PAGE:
Rossland-born athlete Thea Culley was in Toronto this summer for the 2015 Pan Am Games where she and the rest of Team Canada won the bronze medal in field hockey.
Culley started playing the sport while she was going to Rossland Secondary School. Now she lives in Vancouver where she finished a bachelor’s degree in human kinetics at UBC, and works full-time for Karate B.C. and Judo B.C. in sports administration.
This year’s Pan Am Games was the fourth major multi-sporting event Culley has attended.
“This is my second Pan Ams, and I’ve been to two Common Wealth Games as well, so not my first multi-sport experience,” said Culley, “but it was definitely different from all the other ones because we were in Canada, at home.”
Culley had been looking forward to walking into the Pan Am Games on the home team since the 2011 Pan Am Games in Guadalajara, Mexico.
“I can remember walking in four years ago in Guadalajara,” she said, “and hearing Mexico come in and … we knew Toronto was hosting at that point so I was imagining what it would be like to do that in Toronto.”
Culley wasn’t disappointed, though she wishes the experience hadn’t gone by so fast.
“I wish that I could go back and slow down the whole thing, because it just felt like it was going so fast,” said Culley. “We were in the tunnel waiting and you can hear people getting excited because they know you’re coming, and then you go in and you can feel the energy, and it’s almost electrical: the energy of people and the excitement.”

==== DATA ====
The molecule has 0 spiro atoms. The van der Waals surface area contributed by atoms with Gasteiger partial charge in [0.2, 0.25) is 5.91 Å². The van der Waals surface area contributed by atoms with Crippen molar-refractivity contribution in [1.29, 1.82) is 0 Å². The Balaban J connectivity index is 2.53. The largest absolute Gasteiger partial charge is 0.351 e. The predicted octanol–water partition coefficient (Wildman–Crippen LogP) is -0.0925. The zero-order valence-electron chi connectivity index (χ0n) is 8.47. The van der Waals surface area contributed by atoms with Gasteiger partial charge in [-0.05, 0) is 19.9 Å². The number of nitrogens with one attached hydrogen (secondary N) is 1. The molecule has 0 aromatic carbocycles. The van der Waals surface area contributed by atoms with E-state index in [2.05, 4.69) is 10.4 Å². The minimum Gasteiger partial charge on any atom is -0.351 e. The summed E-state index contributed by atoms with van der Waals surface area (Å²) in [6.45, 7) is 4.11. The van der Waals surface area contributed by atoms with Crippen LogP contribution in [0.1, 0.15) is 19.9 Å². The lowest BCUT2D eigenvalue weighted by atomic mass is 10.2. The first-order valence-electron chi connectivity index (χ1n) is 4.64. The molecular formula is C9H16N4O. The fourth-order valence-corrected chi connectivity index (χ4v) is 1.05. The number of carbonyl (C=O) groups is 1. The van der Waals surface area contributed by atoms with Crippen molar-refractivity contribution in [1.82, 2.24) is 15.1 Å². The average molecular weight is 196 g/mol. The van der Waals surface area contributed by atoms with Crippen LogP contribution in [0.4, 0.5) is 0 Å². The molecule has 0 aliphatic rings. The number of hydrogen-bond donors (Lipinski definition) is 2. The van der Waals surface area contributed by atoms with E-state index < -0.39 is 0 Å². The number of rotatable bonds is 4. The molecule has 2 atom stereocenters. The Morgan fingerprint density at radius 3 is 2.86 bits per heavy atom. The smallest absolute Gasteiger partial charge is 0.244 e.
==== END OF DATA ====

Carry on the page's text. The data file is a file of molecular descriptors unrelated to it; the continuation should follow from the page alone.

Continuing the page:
Playing in Canada also meant that Culley had many family and friends in the audience, including some old friends from Rossland.
“One of my old teammates from Rossland—she was the goalie while we were here in Rossland in high school—she showed up for a game, and I had no idea [she was coming], and got to visit with her after the game,” she said.
Team Canada’s bronze win came after losing to the U.S. 3-0 in the semi-finals.
Despite the loss, Culley is proud of how her team performed.
“It was one of those games where we actually came out and played the best hockey that I’ve seen us play to date,” said Culley. “Everything that you would want, we were doing, and the U.S., I think they’re ranked fifth in the world right now … we’re ranked twentieth, so it’s kind of a David and Goliath situation.”
After the semi-final loss, Team Canada went on to win the bronze match against Chile, 1-0.
“It was definitely a battle,” said Culley. “They played well, as they always do. They always show up to play. I think they probably came out stronger than we did—I think we were battling the pressure of playing at home—but we were able to withstand their kind of storm and work our way into the game, and settle in, and we scored with [five] minutes left in the game.”
Missing out on gold means Team Canada won’t make it to the 2016 Summer Olympics in Rio, as the team also wasn’t in the seven top-ranked teams at the 2014-15 International Hockey Federation Hockey World League championship semi-finals.
But Culley is still happy that her team could bring home a medal for Canada.
Now the question for her is whether or not she’ll stay in the game long enough to have another shot at the Olympics, or retire and start a family with her partner.
“Lots of athletes do retire … after Olympic qualifications, and so I’m just trying to decide what that looks like for me,” said Culley. “I’m getting to a point in my life too where there are other things that I want to experience. I played on this team for a decade, all of my 20s, and so it’s kind of like, ‘Ok, well what do I want to pursue next?’”
For now, Culley said she will continue training with Team Canada.